After a successful live-streamed Jukebox, the Vermont Symphony Orchestra will present its second online program, “Music for Days Like This,” prerecorded and streamed Nov. 21. Jukebox is largely for accessibility to newcomers, while this is slightly more “serious.”
“A lot of orchestras are trying to find their place in the middle of COVID-19 — because there is no substitute for live performance. There just isn’t,” explains David Ludwig, composer and the VSO’s new music adviser who is hosting.
“So what can we do to still bring music to people in different ways? This is one of them — while we try to find a way to perform live as well.”
The VSO will stream “Music for Days Like This” online at 7:30 p.m. (chat at 7 p.m.) Saturdays Nov. 21 and Dec. 19. (A second Jukebox will be live-streamed Jan. 16.)
The brainchild of Matt LaRocca, composer and VSO creative projects chair, “Music for Days Like This” serves the present moment with a mix of classics and new music from composers of diverse styles and backgrounds.
This program will premiere works by two student composers, Alex Wick from Burlington and Arianelle Arroyo from New York City.
VSO musicians performing are: Brooke Quiggins and Jane Kittredge, violins; Stefanie Taylor, viola; John Dunlop, cello; Luke Baker, bass; and Mary Jane Austin, piano.
“It’s a collaborative effort of the whole organization. Matt put the music together, and I had a great time hosting it,” Ludwig said. “I see in the program, as our president-elect says, ‘possibilities.’ The pieces on the program come from people who have had encouragement as young artists, and who were given opportunities as young people to flourish.”
That’s most obvious in the case of the student composers. Wick is a participant in Vermont’s Music-Comp program for young composers and Arroyo is a student at LaGuardia High School of Music & Art and Performing Arts in New York City.
“They’re both really gifted young people — and they both reflect the times,” Ludwig said. “Arianelle’s piece is called ‘Uncertainty,’ and Alex’s is called “Proletarian Pandemic & Bourgeois Bandemic.’ I love that! They both speak well about the pieces.”
“Pieces by young people to me, as a composer and as a teacher, are always going to be highlights, and these are pieces that really didn’t exist until they were given the opportunity to performed,” Ludwig said. “That’s true for every composition, but we’ve heard some of these other pieces.”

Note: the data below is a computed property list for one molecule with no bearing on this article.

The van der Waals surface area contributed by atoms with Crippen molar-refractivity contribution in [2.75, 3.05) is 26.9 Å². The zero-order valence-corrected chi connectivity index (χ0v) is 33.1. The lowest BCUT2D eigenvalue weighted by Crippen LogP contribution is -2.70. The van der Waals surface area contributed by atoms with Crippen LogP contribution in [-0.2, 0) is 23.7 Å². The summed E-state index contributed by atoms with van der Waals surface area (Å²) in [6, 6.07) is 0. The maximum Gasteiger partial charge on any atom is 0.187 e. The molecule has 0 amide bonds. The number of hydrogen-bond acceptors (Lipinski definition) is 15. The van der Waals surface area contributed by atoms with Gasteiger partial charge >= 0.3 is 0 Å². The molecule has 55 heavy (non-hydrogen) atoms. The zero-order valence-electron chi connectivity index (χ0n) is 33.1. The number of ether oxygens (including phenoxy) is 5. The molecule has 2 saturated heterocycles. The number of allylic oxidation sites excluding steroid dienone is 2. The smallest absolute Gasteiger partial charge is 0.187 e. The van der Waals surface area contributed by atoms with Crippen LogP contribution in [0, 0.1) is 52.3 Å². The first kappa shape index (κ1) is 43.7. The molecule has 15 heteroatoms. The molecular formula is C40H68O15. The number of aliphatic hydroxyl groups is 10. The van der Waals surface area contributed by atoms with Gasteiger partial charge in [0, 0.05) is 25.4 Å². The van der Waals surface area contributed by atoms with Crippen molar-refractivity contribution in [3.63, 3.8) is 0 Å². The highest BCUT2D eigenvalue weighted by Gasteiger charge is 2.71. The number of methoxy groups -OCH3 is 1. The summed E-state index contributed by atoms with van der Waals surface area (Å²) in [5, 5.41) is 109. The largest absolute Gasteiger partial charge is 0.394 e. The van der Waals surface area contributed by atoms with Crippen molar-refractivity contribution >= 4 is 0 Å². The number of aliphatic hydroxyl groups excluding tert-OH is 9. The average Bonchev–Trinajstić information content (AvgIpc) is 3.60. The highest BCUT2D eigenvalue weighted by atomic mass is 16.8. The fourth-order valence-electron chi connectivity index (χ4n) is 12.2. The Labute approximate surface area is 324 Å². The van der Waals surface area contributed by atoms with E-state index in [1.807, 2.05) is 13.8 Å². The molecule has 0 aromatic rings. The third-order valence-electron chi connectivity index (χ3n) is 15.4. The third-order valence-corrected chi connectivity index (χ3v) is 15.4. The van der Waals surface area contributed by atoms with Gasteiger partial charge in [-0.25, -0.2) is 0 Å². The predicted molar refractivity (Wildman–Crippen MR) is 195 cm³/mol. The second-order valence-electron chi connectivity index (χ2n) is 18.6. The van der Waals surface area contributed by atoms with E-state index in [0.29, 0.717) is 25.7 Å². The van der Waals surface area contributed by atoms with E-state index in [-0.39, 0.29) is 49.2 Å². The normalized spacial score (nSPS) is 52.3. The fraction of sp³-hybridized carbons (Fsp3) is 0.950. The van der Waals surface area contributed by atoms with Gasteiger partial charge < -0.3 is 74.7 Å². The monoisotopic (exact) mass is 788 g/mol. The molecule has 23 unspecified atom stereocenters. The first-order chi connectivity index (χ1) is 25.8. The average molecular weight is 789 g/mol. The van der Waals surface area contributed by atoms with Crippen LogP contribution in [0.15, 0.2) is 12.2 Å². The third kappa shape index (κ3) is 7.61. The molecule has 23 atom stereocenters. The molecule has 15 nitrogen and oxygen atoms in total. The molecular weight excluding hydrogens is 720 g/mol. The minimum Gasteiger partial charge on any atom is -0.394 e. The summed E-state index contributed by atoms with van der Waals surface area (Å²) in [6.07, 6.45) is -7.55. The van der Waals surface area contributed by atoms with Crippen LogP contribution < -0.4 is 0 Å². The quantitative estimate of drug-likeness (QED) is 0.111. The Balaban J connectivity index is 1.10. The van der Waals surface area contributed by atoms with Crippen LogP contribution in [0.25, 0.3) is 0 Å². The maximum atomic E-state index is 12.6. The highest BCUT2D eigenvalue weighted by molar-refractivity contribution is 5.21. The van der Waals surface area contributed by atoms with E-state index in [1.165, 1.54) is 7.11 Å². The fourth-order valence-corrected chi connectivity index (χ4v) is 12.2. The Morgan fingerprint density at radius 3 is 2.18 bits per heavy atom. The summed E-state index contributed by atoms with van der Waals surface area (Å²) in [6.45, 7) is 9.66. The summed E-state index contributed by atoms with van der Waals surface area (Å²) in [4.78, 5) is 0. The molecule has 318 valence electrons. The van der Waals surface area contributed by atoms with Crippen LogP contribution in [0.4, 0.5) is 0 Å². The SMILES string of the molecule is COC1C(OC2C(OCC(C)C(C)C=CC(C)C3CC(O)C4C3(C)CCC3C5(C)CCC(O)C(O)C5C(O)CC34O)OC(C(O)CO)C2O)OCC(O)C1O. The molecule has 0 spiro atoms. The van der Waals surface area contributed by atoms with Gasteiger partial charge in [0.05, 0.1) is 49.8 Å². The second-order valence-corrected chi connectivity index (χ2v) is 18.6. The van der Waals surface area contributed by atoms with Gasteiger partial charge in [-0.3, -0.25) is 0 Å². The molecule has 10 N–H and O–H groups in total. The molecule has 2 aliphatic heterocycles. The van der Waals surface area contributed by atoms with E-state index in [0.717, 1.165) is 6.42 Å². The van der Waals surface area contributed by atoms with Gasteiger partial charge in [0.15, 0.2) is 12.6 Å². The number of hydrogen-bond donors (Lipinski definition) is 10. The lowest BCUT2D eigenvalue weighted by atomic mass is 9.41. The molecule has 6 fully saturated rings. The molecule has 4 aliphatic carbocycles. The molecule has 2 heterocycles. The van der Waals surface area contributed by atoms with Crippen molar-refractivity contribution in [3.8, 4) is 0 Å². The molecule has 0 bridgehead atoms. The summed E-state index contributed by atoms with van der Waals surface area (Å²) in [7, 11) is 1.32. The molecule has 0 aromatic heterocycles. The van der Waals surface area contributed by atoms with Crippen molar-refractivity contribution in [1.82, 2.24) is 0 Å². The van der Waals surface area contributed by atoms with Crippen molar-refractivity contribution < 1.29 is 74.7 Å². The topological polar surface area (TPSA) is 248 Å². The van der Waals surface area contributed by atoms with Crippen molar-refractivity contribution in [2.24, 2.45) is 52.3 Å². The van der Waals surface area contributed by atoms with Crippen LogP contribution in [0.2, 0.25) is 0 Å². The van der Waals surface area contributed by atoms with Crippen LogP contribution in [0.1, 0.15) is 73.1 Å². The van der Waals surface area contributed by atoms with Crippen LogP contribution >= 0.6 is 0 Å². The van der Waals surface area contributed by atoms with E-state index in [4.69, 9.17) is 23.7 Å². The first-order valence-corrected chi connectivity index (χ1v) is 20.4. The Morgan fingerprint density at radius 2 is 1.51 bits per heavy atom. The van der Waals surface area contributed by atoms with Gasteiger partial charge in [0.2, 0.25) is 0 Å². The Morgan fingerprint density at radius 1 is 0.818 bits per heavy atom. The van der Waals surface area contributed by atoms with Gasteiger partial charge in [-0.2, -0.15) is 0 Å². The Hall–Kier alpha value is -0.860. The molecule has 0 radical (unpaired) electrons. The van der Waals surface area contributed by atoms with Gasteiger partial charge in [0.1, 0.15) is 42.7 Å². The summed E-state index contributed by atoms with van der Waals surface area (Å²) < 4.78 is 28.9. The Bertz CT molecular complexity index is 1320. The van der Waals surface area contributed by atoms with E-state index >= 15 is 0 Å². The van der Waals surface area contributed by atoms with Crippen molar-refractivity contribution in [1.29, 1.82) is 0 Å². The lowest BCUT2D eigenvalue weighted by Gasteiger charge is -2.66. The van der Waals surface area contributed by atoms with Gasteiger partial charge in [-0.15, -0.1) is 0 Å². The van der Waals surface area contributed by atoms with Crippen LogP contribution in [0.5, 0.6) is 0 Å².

Ludwig describes “Tamborito” and “Cumbia y Congo” from “Danzas de Panama” by the African-American composer William Grant Still (1895-1978) as “really cool.”
“I had heard the piece but coming back to it, there’s something about the combination of very popular sounds, very recognizable sounds, which use some pretty avant-garde techniques, that I think is really inventive,” Ludwig said.
Represented by her “Amazing Grace,” Jennifer Higdon (b. 1962), one of today’s best-known composers and a Pulitzer Prize-winner, already had a relationship with the VSO.
“We programmed the concerto she had written for (the new music group) Eighth Blackbird,” Ludwig said. “That was a terrific success. She’s a longtime colleague of mine, and was one of my teachers.”
The classics being performed are: Brahms’ Hungarian Dance No. 6; Adagio from Mendelssohn’s Grand Sextet in D Major, Op. 110; Allegro giusto from Schubert’s “Trout” Quintet, D.667, for piano and strings; and Elgar’s “Salut d’Amour.”
“I do like the program because it’s so varied. There are so many possibilities in the program too,” Ludwig said.
Today’s symphony programs are becoming “hybrids” by necessity, because of the COVID-19 pandemic.
“There is a good side of it which is, it makes the VSO and all orchestras think about what their role is in the digital world and how they can advocate for live performance — which cannot be replaced. There is an excitement about being in the hall listening,” Ludwig said.
“That said, we still want music,” he said. “And we still want great performances of that music to listen to, so this is a hell of a second option!”
“Music for Days Like This” and Jukebox mark the first programming by the VSO’s new executive director Elise Brunelle, who took the reins of the state’s professional orchestra in September.
“She has a clear vision for what she wants, and also tolerance for experimenting and trying out new things for the orchestra. And she has a very clear sense of what moving forward looks like,” Ludwig said.
“And she has the people skills too. I think that’s great,” Ludwig said. “All of those things I think will be great for the orchestra. Especially right now, that’s who we want driving the bus.”
This Dec. 19 concert will feature four VSO cellists and two VSO percussionists and will be performed from the Elley-Long Music Center in Colchester.. The program will premiere works from composers Molly Joyce and Michael Chorney, as well as other works — to be announced.
Before the Nov. 21 show, audience members are invited to a pre-concert Zoom chat that delves into what the new generation of composers can learn from the greats — and what we can learn from them.